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Clinical Consultation

Requesting a Clinical Ethics Consultation

Who?

Ethics consultations may be requested by any member of the health care team. As a matter of courtesy, the attending physician of record is notified.

What?

Clinical ethics consultations are interventions by trained members of the Clinical Ethics Committee to help resolve an ethical dilemma or answer an ethical question that arises in the course of patient care. The consultation is purely advisory. Clinical Ethics Committee members and consultants have no authority to make patient care decisions. Patients and their insurers are not charged directly for ethics consultations.

The process depends on the complexity of the situation in question. Sometimes a simple phone call takes care of it. Other times a multidisciplinary team meeting involving all stakeholders is required. Still more cases are somewhere in between. Steps in the process may include steps such as:

  • Consultants review medical records and interview the patient, physicians, nurses, family members, surrogate decision makers, and other relevant parties.
  • They provide an analysis of the ethical issue and suggest means to resolve it. This may include a face-to-face meeting with all parties.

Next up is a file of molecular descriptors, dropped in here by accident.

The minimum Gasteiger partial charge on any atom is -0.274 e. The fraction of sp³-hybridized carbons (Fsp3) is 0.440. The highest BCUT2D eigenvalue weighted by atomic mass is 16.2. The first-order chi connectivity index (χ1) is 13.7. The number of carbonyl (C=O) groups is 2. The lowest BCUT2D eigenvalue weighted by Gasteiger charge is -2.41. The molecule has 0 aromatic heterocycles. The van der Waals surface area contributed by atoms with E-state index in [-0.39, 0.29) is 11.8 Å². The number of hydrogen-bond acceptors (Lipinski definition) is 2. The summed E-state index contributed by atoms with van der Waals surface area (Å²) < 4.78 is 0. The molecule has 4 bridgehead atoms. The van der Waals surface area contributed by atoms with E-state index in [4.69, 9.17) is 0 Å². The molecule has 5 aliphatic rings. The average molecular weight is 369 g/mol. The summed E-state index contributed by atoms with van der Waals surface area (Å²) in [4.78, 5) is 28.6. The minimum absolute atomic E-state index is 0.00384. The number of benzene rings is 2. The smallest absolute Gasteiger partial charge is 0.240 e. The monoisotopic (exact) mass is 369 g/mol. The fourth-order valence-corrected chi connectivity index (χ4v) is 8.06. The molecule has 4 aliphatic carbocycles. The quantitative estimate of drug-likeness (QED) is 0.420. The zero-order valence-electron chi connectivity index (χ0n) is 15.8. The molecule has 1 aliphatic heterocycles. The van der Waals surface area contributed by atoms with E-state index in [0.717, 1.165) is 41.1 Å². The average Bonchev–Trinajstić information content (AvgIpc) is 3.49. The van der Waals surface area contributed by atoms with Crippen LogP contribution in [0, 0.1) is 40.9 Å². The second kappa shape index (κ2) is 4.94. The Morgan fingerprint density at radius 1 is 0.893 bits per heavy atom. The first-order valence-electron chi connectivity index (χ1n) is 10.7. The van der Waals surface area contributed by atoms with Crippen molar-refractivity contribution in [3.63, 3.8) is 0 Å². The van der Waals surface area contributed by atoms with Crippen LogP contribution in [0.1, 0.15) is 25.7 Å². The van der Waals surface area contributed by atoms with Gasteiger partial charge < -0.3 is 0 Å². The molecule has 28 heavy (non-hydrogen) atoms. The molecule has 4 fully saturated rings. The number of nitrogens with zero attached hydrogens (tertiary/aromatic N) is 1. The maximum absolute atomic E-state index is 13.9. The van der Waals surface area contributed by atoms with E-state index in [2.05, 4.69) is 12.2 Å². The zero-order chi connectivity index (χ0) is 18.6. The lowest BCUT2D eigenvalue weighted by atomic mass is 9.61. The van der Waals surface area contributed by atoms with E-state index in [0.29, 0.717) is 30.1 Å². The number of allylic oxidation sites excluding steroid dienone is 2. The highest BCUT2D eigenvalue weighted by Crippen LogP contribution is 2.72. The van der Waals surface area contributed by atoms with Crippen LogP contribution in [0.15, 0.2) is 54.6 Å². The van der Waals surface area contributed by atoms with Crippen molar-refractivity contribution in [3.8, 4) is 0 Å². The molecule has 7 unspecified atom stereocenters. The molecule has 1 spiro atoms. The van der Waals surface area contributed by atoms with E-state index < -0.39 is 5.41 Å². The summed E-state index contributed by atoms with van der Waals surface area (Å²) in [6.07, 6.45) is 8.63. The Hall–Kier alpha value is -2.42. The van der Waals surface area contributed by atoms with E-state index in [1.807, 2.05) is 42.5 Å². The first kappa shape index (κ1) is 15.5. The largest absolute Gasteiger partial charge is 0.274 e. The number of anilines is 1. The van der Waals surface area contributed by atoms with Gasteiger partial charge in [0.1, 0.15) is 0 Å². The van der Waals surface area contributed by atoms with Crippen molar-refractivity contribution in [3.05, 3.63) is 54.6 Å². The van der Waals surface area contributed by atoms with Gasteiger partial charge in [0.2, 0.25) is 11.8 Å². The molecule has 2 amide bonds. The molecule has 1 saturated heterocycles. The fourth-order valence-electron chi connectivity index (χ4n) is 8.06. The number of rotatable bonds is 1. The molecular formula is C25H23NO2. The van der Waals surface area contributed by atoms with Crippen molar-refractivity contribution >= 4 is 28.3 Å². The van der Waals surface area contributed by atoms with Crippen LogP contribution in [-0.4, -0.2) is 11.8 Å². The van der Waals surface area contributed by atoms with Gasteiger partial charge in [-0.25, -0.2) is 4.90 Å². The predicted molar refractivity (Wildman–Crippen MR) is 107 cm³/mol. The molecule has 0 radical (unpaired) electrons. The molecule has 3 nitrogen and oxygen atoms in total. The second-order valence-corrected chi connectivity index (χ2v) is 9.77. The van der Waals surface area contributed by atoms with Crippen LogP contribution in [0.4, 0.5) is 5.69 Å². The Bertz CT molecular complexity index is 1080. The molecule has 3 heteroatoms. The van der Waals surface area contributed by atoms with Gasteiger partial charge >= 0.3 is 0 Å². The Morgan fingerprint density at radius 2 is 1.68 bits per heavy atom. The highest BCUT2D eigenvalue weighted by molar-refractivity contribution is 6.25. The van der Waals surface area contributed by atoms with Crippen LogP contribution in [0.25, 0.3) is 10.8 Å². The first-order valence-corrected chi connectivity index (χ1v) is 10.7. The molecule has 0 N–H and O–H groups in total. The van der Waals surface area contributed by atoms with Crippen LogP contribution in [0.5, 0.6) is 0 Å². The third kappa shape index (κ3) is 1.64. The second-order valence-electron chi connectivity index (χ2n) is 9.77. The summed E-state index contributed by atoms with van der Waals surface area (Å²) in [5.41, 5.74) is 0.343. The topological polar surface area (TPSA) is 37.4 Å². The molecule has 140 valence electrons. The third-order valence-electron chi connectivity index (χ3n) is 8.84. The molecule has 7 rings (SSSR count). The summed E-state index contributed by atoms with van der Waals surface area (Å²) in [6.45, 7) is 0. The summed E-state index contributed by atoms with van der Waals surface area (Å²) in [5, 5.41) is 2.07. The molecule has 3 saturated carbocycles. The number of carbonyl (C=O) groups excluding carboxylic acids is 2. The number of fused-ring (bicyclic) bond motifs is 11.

• The primary consultant dictates a progress note with recommendations that is added to the patient's record.
  • The case is then presented to the full Clinical Ethics Committee at its next scheduled meeting and discussed.
  • Follow-up is often performed.

When & why?

Ethics consultations may be appropriate when a clinical-ethical dilemma arises in the course of patient care. The most common issues prompting clinical ethics consultations are:

  • Lack of consensus on the caregiver team
  • Conflict between caregivers and patient or surrogate decision-makers
  • Uncertainty about who should speak on behalf of a patient
  • Challenging situations that pit two ethical priorities against each other
  • Moral distress

Ethics consultations are not appropriate for primarily legal or financial questions, or for allegations of professional misconduct. The former questions can be addressed to Risk Management or General Counsel; the latter to the Code of Professional Conduct Advisory Panel.

How?

Real-time clinical ethics consultation can be obtained by contacting the on-call clinical ethicist. To reach the on-call consultant, please use the Amion call schedule online or call the DHMC operator at (603) 650-5000.

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